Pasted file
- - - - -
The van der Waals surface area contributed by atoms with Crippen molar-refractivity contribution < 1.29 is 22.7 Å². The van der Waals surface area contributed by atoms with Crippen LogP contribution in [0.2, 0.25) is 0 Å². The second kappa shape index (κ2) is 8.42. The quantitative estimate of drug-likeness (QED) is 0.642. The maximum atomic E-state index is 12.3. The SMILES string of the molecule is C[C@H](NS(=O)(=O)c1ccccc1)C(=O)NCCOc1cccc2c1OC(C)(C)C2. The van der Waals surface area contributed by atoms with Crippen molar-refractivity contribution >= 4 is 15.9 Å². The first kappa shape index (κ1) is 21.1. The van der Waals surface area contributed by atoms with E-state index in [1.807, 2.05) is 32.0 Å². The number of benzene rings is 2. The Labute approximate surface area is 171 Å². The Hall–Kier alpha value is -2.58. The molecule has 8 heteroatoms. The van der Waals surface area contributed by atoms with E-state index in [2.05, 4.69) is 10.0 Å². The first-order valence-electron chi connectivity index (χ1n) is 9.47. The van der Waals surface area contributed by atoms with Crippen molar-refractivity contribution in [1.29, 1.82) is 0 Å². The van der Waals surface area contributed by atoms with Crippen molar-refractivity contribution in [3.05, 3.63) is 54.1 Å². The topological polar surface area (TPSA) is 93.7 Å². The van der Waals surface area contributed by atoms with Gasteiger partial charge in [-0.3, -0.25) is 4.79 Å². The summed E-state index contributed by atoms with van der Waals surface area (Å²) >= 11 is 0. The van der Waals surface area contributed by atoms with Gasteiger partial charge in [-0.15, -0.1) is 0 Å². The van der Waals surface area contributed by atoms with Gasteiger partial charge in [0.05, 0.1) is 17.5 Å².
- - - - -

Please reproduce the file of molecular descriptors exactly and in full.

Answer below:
The van der Waals surface area contributed by atoms with Crippen molar-refractivity contribution < 1.29 is 22.7 Å². The van der Waals surface area contributed by atoms with Crippen LogP contribution in [0.2, 0.25) is 0 Å². The second kappa shape index (κ2) is 8.42. The quantitative estimate of drug-likeness (QED) is 0.642. The maximum atomic E-state index is 12.3. The SMILES string of the molecule is C[C@H](NS(=O)(=O)c1ccccc1)C(=O)NCCOc1cccc2c1OC(C)(C)C2. The van der Waals surface area contributed by atoms with Crippen molar-refractivity contribution >= 4 is 15.9 Å². The first kappa shape index (κ1) is 21.1. The van der Waals surface area contributed by atoms with E-state index in [1.807, 2.05) is 32.0 Å². The number of benzene rings is 2. The Labute approximate surface area is 171 Å². The Hall–Kier alpha value is -2.58. The molecule has 8 heteroatoms. The van der Waals surface area contributed by atoms with E-state index in [2.05, 4.69) is 10.0 Å². The first-order valence-electron chi connectivity index (χ1n) is 9.47. The van der Waals surface area contributed by atoms with Crippen molar-refractivity contribution in [1.29, 1.82) is 0 Å². The van der Waals surface area contributed by atoms with Crippen molar-refractivity contribution in [3.05, 3.63) is 54.1 Å². The topological polar surface area (TPSA) is 93.7 Å². The van der Waals surface area contributed by atoms with Gasteiger partial charge in [-0.3, -0.25) is 4.79 Å². The summed E-state index contributed by atoms with van der Waals surface area (Å²) >= 11 is 0. The van der Waals surface area contributed by atoms with Gasteiger partial charge in [-0.15, -0.1) is 0 Å². The van der Waals surface area contributed by atoms with Gasteiger partial charge in [0.05, 0.1) is 17.5 Å².